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Muhammad Iqbal, Yongjin Li, Kamal Shah, Rahmat Ali Khan, "Application of Topological Degree Method for Solutions of Coupled Systems of Multipoints Boundary Value Problems of Fractional Order Hybrid Differential Equations", Complexity, vol. 2017, Article ID 7676814, 9 pages, 2017. https://doi.org/10.1155/2017/7676814
Application of Topological Degree Method for Solutions of Coupled Systems of Multipoints Boundary Value Problems of Fractional Order Hybrid Differential Equations
We established the theory to coupled systems of multipoints boundary value problems of fractional order hybrid differential equations with nonlinear perturbations of second type involving Caputo fractional derivative. The proposed problem is as follows: , , , , , , , , , where , is linear, is Caputo fractional derivative of order , with , , and is fractional integral of order . The nonlinear functions , are continuous. For obtaining sufficient conditions on existence and uniqueness of positive solutions to the above system, we used the technique of topological degree theory. Finally, we illustrated the main results by a concrete example.
Due to a wide range of applications of fractional calculus in various scientific disciplines such as optimization theory, electric networks, signal processing, nonlinear control theory, nonlinear biological systems, controlled thermonuclear fusion, viscoelasticity, chemistry, turbulence, mechanics, oscillation, diffusion, fluid dynamics, stochastic dynamical system, polymer physics, plasma physics, astrophysics, chemical physics, and economics [1–4], the subject area has received much attention among the scientific community. Recently, the theory on existence and uniqueness of solutions to boundary value problems (BVPs) of fractional differential equations (DEs) are well studied and many results are available in literature (see, e.g., [5–10] and the references herein). The perturbed DEs are categorized into various types. Dhage  classified different types of perturbations for nonlinear integral and DEs. An important class of DEs which captured great attention in last few decades is the quadratic perturbations of nonlinear differential equations known as hybrid differential equations (HDEs). This class is well studied for BVPs with ordinary DEs. However, existence theory for BVPs with fractional hybrid differential equations (FHDEs) are not well explored and few results are available in the literature (see [12, 13]). This class of DEs includes perturbations of dynamical systems in different ways and hence includes several dynamical systems as special cases. Modern control-command systems often include controllers that perform nonlinear computations to control a physical system, which can typically be described by hybrid automaton containing high dimensional systems of nonlinear DEs. The hybrid systems are dynamical systems that involve the interaction of continuous (real valued) states and discrete (finite valued) states.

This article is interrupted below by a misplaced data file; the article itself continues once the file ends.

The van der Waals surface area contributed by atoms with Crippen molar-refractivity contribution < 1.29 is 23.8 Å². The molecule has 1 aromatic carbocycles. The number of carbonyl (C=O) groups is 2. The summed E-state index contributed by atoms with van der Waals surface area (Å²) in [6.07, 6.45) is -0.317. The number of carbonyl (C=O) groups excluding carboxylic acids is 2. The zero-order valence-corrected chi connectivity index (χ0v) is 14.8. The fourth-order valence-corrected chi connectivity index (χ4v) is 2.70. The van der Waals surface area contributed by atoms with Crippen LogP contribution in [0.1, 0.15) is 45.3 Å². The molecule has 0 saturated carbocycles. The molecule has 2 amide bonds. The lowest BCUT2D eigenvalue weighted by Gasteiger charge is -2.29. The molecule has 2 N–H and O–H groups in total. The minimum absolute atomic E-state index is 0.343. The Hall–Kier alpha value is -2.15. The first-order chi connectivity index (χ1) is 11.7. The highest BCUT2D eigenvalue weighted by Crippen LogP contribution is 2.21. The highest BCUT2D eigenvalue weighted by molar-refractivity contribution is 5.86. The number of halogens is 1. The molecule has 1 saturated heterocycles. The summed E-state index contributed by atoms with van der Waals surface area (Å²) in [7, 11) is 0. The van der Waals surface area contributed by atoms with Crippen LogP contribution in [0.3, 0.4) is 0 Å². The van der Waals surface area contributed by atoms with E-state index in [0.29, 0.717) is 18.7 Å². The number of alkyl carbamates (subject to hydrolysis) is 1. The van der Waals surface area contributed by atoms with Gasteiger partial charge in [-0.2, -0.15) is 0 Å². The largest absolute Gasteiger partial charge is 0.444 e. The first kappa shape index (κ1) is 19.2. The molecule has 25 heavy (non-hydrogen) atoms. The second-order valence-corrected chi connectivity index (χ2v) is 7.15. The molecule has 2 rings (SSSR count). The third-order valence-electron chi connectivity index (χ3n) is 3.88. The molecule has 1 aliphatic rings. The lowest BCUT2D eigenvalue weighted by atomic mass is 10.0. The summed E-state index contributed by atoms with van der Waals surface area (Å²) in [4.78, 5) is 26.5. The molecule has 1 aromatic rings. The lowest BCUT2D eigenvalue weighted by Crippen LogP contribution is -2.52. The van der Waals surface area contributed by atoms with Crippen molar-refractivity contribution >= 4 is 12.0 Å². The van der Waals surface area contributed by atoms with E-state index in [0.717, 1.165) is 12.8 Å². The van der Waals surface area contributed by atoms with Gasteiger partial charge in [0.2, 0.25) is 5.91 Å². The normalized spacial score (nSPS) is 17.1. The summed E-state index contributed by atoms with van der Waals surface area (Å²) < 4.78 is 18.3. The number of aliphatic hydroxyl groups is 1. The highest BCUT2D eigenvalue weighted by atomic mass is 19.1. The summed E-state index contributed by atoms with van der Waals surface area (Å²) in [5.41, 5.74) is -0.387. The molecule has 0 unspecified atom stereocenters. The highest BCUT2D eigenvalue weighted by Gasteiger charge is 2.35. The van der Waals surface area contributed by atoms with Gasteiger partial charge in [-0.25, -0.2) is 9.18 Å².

Recently, existence of solutions to some classes of HDEs is studied with the use of hybrid fixed point theory (see [14–18]). Dhage and Jadhav  developed sufficient conditions for existence of maximal and minimal solutions to the following first-order HDEs: where for some , with and . The results of  were generalized by Lu et al.  to the case of fractional order and developed conditions for existence and uniqueness to the following FHDEs: Bashiri et al. in  used coupled fixed point theorem, a Krasnoselskii type generalization of fixed point theorem of Burton  in Banach spaces, to the case of coupled systems and developed sufficient conditions for existence of solutions to the following coupled systems of two-point BVPs for FHDEs: